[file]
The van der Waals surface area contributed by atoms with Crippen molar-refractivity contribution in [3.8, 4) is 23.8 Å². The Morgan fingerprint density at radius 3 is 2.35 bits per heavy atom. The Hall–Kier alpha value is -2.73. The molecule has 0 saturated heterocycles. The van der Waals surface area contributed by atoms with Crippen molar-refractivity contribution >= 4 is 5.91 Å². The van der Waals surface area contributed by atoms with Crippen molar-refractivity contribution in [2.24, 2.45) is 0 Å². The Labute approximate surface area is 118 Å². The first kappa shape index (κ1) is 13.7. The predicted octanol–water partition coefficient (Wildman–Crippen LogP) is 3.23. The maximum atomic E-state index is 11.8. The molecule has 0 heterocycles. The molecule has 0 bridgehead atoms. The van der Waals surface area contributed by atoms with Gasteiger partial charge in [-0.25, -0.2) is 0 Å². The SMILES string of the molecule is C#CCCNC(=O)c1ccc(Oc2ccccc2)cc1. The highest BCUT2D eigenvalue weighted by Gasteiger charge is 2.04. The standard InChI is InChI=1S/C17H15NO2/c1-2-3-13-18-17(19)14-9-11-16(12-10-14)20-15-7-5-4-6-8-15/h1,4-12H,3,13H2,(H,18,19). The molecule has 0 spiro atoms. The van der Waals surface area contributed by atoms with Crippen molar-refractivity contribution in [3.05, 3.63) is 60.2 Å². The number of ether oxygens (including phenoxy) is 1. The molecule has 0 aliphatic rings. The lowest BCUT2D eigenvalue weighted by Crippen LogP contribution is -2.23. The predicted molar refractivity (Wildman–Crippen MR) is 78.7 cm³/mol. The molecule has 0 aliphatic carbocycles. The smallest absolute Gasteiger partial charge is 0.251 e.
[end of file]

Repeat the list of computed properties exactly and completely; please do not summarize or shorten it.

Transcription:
The van der Waals surface area contributed by atoms with Crippen molar-refractivity contribution in [3.8, 4) is 23.8 Å². The Morgan fingerprint density at radius 3 is 2.35 bits per heavy atom. The Hall–Kier alpha value is -2.73. The molecule has 0 saturated heterocycles. The van der Waals surface area contributed by atoms with Crippen molar-refractivity contribution >= 4 is 5.91 Å². The van der Waals surface area contributed by atoms with Crippen molar-refractivity contribution in [2.24, 2.45) is 0 Å². The Labute approximate surface area is 118 Å². The first kappa shape index (κ1) is 13.7. The predicted octanol–water partition coefficient (Wildman–Crippen LogP) is 3.23. The maximum atomic E-state index is 11.8. The molecule has 0 heterocycles. The molecule has 0 bridgehead atoms. The van der Waals surface area contributed by atoms with Gasteiger partial charge in [-0.25, -0.2) is 0 Å². The SMILES string of the molecule is C#CCCNC(=O)c1ccc(Oc2ccccc2)cc1. The highest BCUT2D eigenvalue weighted by Gasteiger charge is 2.04. The standard InChI is InChI=1S/C17H15NO2/c1-2-3-13-18-17(19)14-9-11-16(12-10-14)20-15-7-5-4-6-8-15/h1,4-12H,3,13H2,(H,18,19). The molecule has 0 spiro atoms. The van der Waals surface area contributed by atoms with Crippen molar-refractivity contribution in [3.05, 3.63) is 60.2 Å². The number of ether oxygens (including phenoxy) is 1. The molecule has 0 aliphatic rings. The lowest BCUT2D eigenvalue weighted by Crippen LogP contribution is -2.23. The predicted molar refractivity (Wildman–Crippen MR) is 78.7 cm³/mol. The molecule has 0 aliphatic carbocycles. The smallest absolute Gasteiger partial charge is 0.251 e.